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Wednesday, April 16, 2014

An inexpensive, natural fire ant control. One that's safe and actually works!

fire ant mound
 About this time of year, subterranean insects (such as fire ants) resurface and start to build nests/mounds. This is also the time of year when lots of people get bit by fire ants. Small children, pets and wildlife too – a few of which are seriously and permanently injured by the ants OR by the poison that's meant to kill the ants.

 You’d think that birds would eat them nearly to oblivion; and in ten, twenty or thirty generations they might. But fire ants are a relatively recent introduction to North America, and our birds haven’t figured out yet how to eat them safely.

For now, I control fire ants by soaking their mounds with a non-poisonous liquid compost solution. I don’t claim to be an etymologist, but this safe, homemade solution works for me – and costs less than 10% of what I’d pay for an advertised poison. And, if you get the queen, fire ants won't return.

I recommend a mixture of 40% compost tea, 40% orange oil and 20% liquid horticultural molasses (mixed thoroughly). Then I mix a half-cup of this mixture with one gallon of water, and saturate the fire ant mound with it. Pour slowly, making sure it soaks into the mound, and doesn’t just run off. (I use a stick to quickly break through the mound’s crust)

This natural solution doesn’t poison the fire ants (or children or wildlife or pets), it instantly dissolves the insects’ exoskeletons so they can’t walk, dig or eat. In about five minutes, there’s no ant activity. A few days later I’ll add beneficial nematodes to the soil to control fire ants long term.

 

 

 

OWEN YOST, in addition to being a blogger, is a licensed Landscape Architect emeritus who has lived and worked in north Texas for over 30 years. He is the recipient of a Lifetime Achievement Award of the Native Plant Society of Texas, and is a member of the American Society of Landscape Architects (ASLA), International Federation of Landscape Architects, National Wildlife Federation and the Audubon Society. His office is at Yost87@charter.net in Denton.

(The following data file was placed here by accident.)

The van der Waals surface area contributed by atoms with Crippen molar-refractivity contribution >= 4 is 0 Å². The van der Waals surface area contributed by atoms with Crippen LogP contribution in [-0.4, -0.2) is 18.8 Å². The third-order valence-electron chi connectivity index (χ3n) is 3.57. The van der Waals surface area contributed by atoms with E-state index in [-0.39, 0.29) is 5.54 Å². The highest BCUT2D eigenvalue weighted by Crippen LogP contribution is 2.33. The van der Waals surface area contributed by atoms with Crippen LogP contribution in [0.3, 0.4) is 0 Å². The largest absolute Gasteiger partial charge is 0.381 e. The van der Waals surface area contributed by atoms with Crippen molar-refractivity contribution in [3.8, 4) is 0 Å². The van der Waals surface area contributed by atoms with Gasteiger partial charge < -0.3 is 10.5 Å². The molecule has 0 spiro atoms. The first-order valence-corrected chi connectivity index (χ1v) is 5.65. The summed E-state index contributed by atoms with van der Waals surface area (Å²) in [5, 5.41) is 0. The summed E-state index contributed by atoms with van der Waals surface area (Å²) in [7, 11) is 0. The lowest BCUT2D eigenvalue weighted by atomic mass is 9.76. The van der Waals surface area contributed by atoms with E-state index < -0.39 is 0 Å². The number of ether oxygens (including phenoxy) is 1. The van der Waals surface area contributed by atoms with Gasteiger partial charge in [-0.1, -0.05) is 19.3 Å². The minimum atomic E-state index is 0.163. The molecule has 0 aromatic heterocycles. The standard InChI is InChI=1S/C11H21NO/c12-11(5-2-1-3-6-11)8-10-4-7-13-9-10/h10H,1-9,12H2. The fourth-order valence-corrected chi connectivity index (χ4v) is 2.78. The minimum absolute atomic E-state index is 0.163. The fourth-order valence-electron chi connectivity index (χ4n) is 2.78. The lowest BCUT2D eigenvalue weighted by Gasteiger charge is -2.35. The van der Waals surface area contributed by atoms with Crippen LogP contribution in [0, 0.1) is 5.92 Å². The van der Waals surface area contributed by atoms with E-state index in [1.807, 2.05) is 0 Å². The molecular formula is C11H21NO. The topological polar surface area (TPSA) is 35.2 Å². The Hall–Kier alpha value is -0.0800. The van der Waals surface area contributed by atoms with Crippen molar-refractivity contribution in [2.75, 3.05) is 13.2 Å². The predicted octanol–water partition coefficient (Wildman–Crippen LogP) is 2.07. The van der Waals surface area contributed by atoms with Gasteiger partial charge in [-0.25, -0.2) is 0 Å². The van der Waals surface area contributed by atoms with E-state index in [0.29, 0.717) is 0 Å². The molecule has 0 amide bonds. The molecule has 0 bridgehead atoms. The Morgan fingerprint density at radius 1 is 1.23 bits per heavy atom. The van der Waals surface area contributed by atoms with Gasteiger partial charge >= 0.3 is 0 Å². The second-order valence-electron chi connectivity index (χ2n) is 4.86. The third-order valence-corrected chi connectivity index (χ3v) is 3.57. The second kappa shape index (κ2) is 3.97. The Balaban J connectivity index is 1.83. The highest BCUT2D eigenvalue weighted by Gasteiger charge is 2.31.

Sunday, April 13, 2014

Birdfeeders and windows; the danger zone


A lot of birds are killed by flying into windows. There are zones, however, where it’s OK to put a feeder near a window. A feeder closer to a window than 2 feet (including on the window itself) is safe. Also, a feeder farther away than 7 feet is OK. The “danger zone” of between 2 and 7 feet should be avoided. You may still have a few bird strikes, however, when birds just aren’t paying attention. Like if it's being chased by a hawk or something.

White-throated Sparrow
A White-throated Sparrow crashed into our large kitchen window early this morning. (it was probably migrating north, like all true sparrows) The lifeless body was on our deck. Putting pathos aside, it was an opportunity to examine it up close. It’s a beautiful  bird – black streaks, pure white throat, vivid spots of yellow, and tan and gray body. I felt a deep responsibility for seeing to the needs of these couple-of-grams creatures whose home we have chosen to usurp.



Cats belong indoors   Ordinary housecats are one of birds’ greatest dangers; natural predators. They’re naturally stealthy and excellent hunters, even if well fed.  Nobody knows for sure, but there may be 2.5-million outdoor cats in Texas. Each kills an average of 5 or 6 birds a year. That works out to 12½ to 15 million dead birds annually. (Cats live a lot longer when kept indoors anyway.)
We have a cat at our house. However we never let it outside. It stares longingly out the window at birds. Not only will it lives longer as an “inside cat”, but so will the birds in our neighborhood.

 

 

OWEN YOST, in addition to being a blogger, is a licensed Landscape Architect emeritus who has lived and worked in north Texas for over 30 years. He is the recipient of a Lifetime Achievement Award of the Native Plant Society of Texas, and is a member of the American Society of Landscape Architects (ASLA), International Federation of Landscape Architects, National Wildlife Federation and the Audubon Society. His office is at Yost87@charter.net in Denton.